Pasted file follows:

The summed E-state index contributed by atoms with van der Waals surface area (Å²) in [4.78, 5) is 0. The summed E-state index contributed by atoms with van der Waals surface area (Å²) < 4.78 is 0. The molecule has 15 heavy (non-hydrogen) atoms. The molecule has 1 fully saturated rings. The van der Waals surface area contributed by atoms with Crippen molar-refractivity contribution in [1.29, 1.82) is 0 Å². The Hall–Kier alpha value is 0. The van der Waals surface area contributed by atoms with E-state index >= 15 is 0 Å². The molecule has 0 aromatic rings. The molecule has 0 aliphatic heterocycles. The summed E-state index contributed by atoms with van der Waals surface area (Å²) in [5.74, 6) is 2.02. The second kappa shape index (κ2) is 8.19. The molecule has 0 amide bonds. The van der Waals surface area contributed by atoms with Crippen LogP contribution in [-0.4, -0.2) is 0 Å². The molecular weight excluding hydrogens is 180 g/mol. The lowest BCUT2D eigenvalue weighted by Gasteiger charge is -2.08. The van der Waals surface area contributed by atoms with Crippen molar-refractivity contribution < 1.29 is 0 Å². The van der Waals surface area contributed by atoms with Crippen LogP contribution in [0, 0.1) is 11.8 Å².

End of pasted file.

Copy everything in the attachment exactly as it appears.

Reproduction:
The summed E-state index contributed by atoms with van der Waals surface area (Å²) in [4.78, 5) is 0. The summed E-state index contributed by atoms with van der Waals surface area (Å²) < 4.78 is 0. The molecule has 15 heavy (non-hydrogen) atoms. The molecule has 1 fully saturated rings. The van der Waals surface area contributed by atoms with Crippen molar-refractivity contribution in [1.29, 1.82) is 0 Å². The Hall–Kier alpha value is 0. The van der Waals surface area contributed by atoms with E-state index >= 15 is 0 Å². The molecule has 0 aromatic rings. The molecule has 0 aliphatic heterocycles. The summed E-state index contributed by atoms with van der Waals surface area (Å²) in [5.74, 6) is 2.02. The second kappa shape index (κ2) is 8.19. The molecule has 0 amide bonds. The van der Waals surface area contributed by atoms with Crippen LogP contribution in [-0.4, -0.2) is 0 Å². The molecular weight excluding hydrogens is 180 g/mol. The lowest BCUT2D eigenvalue weighted by Gasteiger charge is -2.08. The van der Waals surface area contributed by atoms with Crippen molar-refractivity contribution < 1.29 is 0 Å². The van der Waals surface area contributed by atoms with Crippen LogP contribution in [0, 0.1) is 11.8 Å².